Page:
Sculptural Forms: A Century of Experiment
During the last century sculpture has become more difficult to define than any other art form. The concept of sculpture as static and three-dimensional has been challenged and the boundaries between sculpture, craft and design have become less distinct.
This exhibition explores some of the imaginative ways in which the sculptural form has been re-invented from just before World War One to the present day. It does so by combining sculpture with two-dimensional works of art and designed objects to create some unexpected but visually stunning juxtapositions.
Sculptural Forms is mainly drawn from the gallery’s own collection and those of two of our partners: Whitworth Art Gallery and the Arts Council Collection. It's an opportunity to see major pieces from the Whitworth while it's closed for refurbishment, including works by Barbara Hepworth and Eduardo Paolozzi. We will also be showing two new acquisitions: Rocking Chair No 4 by Henry Moore, 1950, and Ridged Vessel by Claire Malet, 2014.
The exhibition is arranged in three sections - the Human Condition, Abstraction and Transformation.
The Human Condition
The Human Condition shows the impact of war and developments in the understanding of the human psyche on figurative sculpture. Even if the sitter can be identified, these are not purely studies in likeness but attempts to convey intangible states of being including the heroic, maternal and spiritual, or emotions such as anxiety and sadness. Some of the sculptures push the boundaries of the representational showing the influence of modernism and surrealism. The sculptors represented include Eric Gill, Jacob Epstein and Tony Oursler.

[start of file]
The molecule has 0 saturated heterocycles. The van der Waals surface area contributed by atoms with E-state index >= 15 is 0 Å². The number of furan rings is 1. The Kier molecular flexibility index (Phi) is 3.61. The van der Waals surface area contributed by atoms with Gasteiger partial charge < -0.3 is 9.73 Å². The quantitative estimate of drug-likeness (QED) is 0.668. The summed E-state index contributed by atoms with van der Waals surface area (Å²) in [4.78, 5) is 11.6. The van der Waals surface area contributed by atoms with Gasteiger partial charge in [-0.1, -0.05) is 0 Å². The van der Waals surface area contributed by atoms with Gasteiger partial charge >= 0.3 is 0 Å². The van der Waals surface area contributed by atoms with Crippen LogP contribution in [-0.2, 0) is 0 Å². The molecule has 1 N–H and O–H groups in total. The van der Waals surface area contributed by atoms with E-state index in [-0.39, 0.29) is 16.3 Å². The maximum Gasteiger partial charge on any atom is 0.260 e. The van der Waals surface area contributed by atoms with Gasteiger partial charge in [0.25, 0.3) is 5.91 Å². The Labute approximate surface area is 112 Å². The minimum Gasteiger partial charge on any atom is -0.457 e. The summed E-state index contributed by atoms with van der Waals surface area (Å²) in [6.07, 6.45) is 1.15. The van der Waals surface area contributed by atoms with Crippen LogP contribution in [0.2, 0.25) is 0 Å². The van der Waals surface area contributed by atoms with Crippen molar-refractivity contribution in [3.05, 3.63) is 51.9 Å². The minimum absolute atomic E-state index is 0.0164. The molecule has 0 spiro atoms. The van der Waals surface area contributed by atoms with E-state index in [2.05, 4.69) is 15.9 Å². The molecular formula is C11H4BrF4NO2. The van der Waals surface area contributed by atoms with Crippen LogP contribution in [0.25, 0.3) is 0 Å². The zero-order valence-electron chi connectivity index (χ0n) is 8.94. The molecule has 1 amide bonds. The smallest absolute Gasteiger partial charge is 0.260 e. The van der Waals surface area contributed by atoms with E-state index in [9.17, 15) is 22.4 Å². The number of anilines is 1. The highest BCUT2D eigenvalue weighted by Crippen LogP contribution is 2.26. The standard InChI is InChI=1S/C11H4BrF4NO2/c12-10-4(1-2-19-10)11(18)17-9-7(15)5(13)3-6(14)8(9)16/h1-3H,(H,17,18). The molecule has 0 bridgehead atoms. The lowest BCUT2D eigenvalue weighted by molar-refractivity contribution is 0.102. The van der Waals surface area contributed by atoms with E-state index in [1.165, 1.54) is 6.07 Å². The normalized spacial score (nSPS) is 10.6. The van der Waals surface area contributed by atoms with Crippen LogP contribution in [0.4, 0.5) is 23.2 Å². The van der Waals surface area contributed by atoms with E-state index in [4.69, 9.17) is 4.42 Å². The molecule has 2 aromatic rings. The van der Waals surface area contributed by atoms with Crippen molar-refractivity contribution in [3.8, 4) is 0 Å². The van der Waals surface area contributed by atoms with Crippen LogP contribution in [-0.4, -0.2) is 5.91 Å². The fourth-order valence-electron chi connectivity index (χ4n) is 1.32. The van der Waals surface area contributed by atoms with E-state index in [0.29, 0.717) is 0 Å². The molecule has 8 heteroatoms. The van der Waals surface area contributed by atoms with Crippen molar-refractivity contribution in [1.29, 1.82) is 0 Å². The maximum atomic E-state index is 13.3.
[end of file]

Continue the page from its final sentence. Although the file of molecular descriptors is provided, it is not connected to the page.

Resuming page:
The next section presents two contrasting approaches to abstraction: the mathematical and scientific, the intuitive and organic. Anthony Caro, Michael Challenger and Michael Rowe explore the relationship between planes and angles. The curved forms created by Barbara Hepworth, Ron Arad and Alison Wearing express simultaneously the harmony and tension between mass and void, outer and inner surfaces.
Since the early 1900s, artists have used pre-existing objects as both subject and material. The final section, Transformation, includes playful pieces by Sarah Lucas, Bill Woodrow and Philippe Starck alongside more serious work by Lynn Chadwick and Rachel Whiteread. Sometimes the original function of the object is crucial to the meaning of its new incarnation. In other instances, the choice of object is purely formal: the artist exploits the suggestive power of shape, colour and detail.
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